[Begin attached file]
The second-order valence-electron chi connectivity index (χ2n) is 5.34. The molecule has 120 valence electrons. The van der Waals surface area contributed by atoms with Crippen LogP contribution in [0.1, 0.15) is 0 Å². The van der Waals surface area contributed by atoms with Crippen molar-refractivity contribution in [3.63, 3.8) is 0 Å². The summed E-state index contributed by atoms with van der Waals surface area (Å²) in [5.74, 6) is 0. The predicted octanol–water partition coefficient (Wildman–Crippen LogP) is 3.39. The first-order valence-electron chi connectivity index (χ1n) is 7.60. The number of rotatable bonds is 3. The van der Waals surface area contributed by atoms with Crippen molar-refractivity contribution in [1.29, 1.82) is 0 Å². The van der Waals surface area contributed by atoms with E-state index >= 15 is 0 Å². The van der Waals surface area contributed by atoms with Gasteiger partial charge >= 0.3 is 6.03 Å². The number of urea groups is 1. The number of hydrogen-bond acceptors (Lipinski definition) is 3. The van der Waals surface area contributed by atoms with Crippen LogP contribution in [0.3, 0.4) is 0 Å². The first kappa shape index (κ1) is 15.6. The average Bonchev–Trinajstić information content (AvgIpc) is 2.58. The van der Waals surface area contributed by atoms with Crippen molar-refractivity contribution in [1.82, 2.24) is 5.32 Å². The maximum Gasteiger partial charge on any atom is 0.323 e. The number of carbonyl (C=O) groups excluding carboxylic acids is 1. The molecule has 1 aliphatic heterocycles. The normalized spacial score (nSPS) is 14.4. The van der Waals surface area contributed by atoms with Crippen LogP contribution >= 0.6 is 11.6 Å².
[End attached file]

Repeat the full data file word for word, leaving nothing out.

The second-order valence-electron chi connectivity index (χ2n) is 5.34. The molecule has 120 valence electrons. The van der Waals surface area contributed by atoms with Crippen LogP contribution in [0.1, 0.15) is 0 Å². The van der Waals surface area contributed by atoms with Crippen molar-refractivity contribution in [3.63, 3.8) is 0 Å². The summed E-state index contributed by atoms with van der Waals surface area (Å²) in [5.74, 6) is 0. The predicted octanol–water partition coefficient (Wildman–Crippen LogP) is 3.39. The first-order valence-electron chi connectivity index (χ1n) is 7.60. The number of rotatable bonds is 3. The van der Waals surface area contributed by atoms with Crippen molar-refractivity contribution in [1.29, 1.82) is 0 Å². The van der Waals surface area contributed by atoms with E-state index >= 15 is 0 Å². The van der Waals surface area contributed by atoms with Gasteiger partial charge >= 0.3 is 6.03 Å². The number of urea groups is 1. The number of hydrogen-bond acceptors (Lipinski definition) is 3. The van der Waals surface area contributed by atoms with Crippen LogP contribution in [0.3, 0.4) is 0 Å². The first kappa shape index (κ1) is 15.6. The average Bonchev–Trinajstić information content (AvgIpc) is 2.58. The van der Waals surface area contributed by atoms with Crippen molar-refractivity contribution in [1.82, 2.24) is 5.32 Å². The maximum Gasteiger partial charge on any atom is 0.323 e. The number of carbonyl (C=O) groups excluding carboxylic acids is 1. The molecule has 1 aliphatic heterocycles. The normalized spacial score (nSPS) is 14.4. The van der Waals surface area contributed by atoms with Crippen LogP contribution >= 0.6 is 11.6 Å².